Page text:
The technology alone does not determine corporate performance and profitability. Employee skills and capabilities play a large role, as do the structure of day-to-day operations and the company’s policies and procedure (Rhodes, ED. & Wield, D. 1993). In order to utilsiting new technology effectively, the people should be re-training accordingly, because new technology requires employees own relevant new skills to operate. Furthermore, in order to fit rapidly technological change employees should improve their learning capability to upgrade skills and knowledge. In addition, people have been involved in new technology adoption which their job position might be changed. It could lead to conflict and misunderstand between people and orgnisation. Therefore, managers have to pay more attention to communication and co-ordinary with employees. In a word, the most problematic tasks are not generally those directly associated with investing new physical facilities but those concerned with extending people’s teamworking skills, adaptability and flexibility, and with learning abilities—to develop new areas of knowledge and technological competence (Rhodes, E. & Wield, D. 1994, pp168).

In order to realize the effective technological change, the organization must improve its flexibility in three fields (Preece, D. 1995).

Firstly, company need to enhance the labour flexibility which include functional, numerical, financial and time flexibility. Functional flexibility is the process of employees learning and taking on additional job skills and knowledge over time; numerical flexibility refers to quantitative adjustments in labour supply; financial flexibility relates to the ways in which pay and grading structures reflect and support the two former types of flexibility. Time one focuses on alternatives to the traditional full-time.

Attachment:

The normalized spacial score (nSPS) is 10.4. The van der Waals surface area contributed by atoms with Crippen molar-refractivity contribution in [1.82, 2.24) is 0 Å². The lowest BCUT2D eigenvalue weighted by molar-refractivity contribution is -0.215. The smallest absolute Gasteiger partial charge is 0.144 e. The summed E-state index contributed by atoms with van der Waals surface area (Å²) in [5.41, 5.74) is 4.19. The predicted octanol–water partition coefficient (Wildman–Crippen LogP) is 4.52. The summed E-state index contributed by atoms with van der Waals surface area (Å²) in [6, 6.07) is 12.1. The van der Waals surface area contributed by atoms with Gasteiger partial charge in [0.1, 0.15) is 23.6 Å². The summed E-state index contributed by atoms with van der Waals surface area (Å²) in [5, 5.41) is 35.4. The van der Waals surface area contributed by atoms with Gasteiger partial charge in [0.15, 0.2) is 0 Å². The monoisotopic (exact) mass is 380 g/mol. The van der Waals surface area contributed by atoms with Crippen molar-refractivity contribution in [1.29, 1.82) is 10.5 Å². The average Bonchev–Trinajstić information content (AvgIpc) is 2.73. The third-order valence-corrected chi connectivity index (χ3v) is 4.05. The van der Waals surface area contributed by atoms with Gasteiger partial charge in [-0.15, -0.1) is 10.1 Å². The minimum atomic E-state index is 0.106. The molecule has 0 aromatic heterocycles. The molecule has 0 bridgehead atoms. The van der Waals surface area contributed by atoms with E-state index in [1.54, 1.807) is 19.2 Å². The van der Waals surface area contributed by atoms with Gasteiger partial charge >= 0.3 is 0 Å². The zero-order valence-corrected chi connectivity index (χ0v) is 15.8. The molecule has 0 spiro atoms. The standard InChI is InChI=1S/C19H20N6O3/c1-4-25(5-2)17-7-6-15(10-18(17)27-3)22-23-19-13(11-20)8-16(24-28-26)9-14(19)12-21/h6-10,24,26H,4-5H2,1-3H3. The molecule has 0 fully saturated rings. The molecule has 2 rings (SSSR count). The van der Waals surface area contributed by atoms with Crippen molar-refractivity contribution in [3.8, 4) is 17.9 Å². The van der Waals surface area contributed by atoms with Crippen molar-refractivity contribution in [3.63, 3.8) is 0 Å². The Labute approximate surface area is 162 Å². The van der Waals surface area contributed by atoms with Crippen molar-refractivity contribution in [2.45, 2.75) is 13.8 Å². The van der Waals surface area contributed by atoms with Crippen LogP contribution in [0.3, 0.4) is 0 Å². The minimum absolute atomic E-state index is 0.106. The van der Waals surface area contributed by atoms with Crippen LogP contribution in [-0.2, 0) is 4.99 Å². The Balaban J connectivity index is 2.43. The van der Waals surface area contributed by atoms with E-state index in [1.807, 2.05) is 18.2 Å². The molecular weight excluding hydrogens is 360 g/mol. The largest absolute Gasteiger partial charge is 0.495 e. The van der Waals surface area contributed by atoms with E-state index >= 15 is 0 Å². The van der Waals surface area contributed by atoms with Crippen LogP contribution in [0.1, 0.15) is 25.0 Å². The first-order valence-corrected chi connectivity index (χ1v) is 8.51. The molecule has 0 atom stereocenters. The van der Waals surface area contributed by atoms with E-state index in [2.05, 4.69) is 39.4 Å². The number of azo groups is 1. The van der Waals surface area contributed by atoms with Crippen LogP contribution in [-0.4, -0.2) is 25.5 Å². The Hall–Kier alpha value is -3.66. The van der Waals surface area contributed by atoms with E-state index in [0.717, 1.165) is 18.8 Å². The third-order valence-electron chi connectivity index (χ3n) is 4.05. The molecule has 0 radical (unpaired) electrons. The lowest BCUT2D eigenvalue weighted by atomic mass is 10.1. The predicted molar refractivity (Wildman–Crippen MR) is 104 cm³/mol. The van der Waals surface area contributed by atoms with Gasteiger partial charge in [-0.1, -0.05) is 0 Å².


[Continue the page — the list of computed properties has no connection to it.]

Secondly, Structural flexibility. The change in technology and work process was inevitable lead to considerable organizational readjustments which needs the organizational structure have enough flexibility.

Thirdly, the organization must be flexible enough to respond to and increasing dynamic environment which is in term of manufacturing flexibility.

In addition, time to adapt the new technology for organisation is also a big problem need to pay more attention. The organisation has to reorganise the workplace to set up the new technology which will waste time.

As technology evolution continues, it is necessary for organizations to find resources to keep up with changes, effectively assess which developments can provide real improvements, and understand how to capitalize on opportunities.

5. The policy implications of technological change for government